Despite the early romantic notions of dozens of tiny, prancing cylinders running away from the competition, Ferrari quickly realized that if you want to go faster, there is no substitute for cubic inches. The original Colombo V12 was effectively limited to 3 liters because of cylinder bore spacing issues, so Aurelio Lampredi was charged with designing a new V12 to fill the large engine niche of Ferrari’s product line.
European markets at the time faced highly punitive displacement taxes on large engines, but the American market did not, and Enzo had high expectations of getting his share of our postwar prosperity. The new “long-block” engine was aimed squarely at our shores. As evidence, all Lampredi-engined, closed-wheel cars Ferrari built are designated with an A (for America) in their chassis numbers.
The 340 Americas were big cars. Trying to make a 2 or 2.5 liter car go fast required a lot of design restraint, because the cars had to be somewhere between small and tiny to keep the weight under control, but having a 4-plus-liter engine to power things changed the rules. Ferrari also made the assumption (possibly correct) that Americans wanted big, hefty, resilient cars in their garages, with the result that the “Americas” were anything but svelte.
Big and long-legged were the design goals; heavy and clumsy just sort of tagged along. It didn’t help that Ferrari’s legendary passion for technical excellence pretty much stopped with the drivetrain; the chassis and suspension Ferrari used were truck-like even by 1952 standards.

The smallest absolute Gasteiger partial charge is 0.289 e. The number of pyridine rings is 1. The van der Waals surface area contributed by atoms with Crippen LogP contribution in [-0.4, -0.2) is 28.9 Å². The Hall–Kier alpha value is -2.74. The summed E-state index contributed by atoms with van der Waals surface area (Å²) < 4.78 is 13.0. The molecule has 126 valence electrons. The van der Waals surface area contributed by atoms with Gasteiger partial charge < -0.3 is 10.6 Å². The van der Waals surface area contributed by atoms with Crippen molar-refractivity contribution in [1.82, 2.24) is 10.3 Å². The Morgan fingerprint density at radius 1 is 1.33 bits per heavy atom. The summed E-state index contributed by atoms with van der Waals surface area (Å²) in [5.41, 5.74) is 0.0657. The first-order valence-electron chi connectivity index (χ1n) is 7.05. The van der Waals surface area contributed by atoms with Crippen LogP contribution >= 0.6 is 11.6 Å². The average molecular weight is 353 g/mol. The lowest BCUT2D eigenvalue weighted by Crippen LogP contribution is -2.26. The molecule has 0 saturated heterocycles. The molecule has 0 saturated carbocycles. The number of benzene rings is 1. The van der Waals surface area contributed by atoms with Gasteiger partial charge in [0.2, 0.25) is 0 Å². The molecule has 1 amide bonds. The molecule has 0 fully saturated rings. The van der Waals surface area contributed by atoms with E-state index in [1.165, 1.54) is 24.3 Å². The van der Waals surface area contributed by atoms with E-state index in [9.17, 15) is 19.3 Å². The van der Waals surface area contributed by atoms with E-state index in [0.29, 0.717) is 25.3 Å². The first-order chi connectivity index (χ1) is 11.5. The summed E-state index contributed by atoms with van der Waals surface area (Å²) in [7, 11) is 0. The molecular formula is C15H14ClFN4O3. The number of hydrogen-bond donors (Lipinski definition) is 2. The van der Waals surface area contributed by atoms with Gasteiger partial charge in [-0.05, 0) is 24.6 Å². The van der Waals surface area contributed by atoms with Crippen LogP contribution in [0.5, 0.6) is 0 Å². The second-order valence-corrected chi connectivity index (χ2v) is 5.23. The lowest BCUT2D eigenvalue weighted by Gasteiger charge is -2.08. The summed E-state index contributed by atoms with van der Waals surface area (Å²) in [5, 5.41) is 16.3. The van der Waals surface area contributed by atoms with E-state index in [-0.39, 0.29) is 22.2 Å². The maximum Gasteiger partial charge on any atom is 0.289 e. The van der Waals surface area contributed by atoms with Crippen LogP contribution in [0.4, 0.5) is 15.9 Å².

The 340 body designs didn’t help either. It has been pointed out to me that Ferrari was so obsessed by the mechanical package (mostly the engine) and winning races that it had no vision of what the “brand” should look like. Jaguar and Mercedes had corporate teams of designers working on sexy designs for their flagship cars, but Ferrari just sent chassis off to various coachbuilders who pretty much built what they wanted.
“Interesting” seems to trump “beautiful”
The result was a few very pretty cars and a lot of really clunky ones, particularly in the 340 America series, where “distinctive” and “interesting” seem to trump “beautiful” when it comes to adjectives. It’s subjective, I know, but it seems to me that this particular 1951 340 America Coupe is anything but sexy.
The icing on the (un)desirability cake is that all of the 340/375 America cars were notoriously uncomfortable to drive. I haven’t sat in or driven this car, so I’m guessing, but I know many people who have owned the Lampredi coupes, and nobody has ever mentioned how much they love driving them. Bob Sutherland created the Colorado Grand and personified the “Prime Motoring Fool” that remains the ultimate Grand award. He took a savage pleasure in driving anything. Well, not quite anything; he refused to drive his 340 Mexico after a few tries, and said it was just too awful.
As we’ve watched the Ferrari market go crazy in the past few years, it’s been easy to lose track of the fact that they are just cars, and their individual value is still a function of both static components like historic importance and beauty, and dynamic components like sex, fun, and status. For cars to have serious collector value, they need to have all of these attributes, and the early Ferraris for the most part don’t.
At just under $900,000, this car sold for roughly half the published low estimate, but it did sell. We can only wonder whether the seller believed in the estimate but took a deep breath and accepted what the market offered, or whether he knew in his heart what the real value was but hoped a stratospheric estimate would push somebody to do something foolish.
Either way, I think this 1951 340 Coupe changed hands for very close to correct money for a car like this. The price might have been a little light, but these cars are tough to sell. I’d say fairly purchased.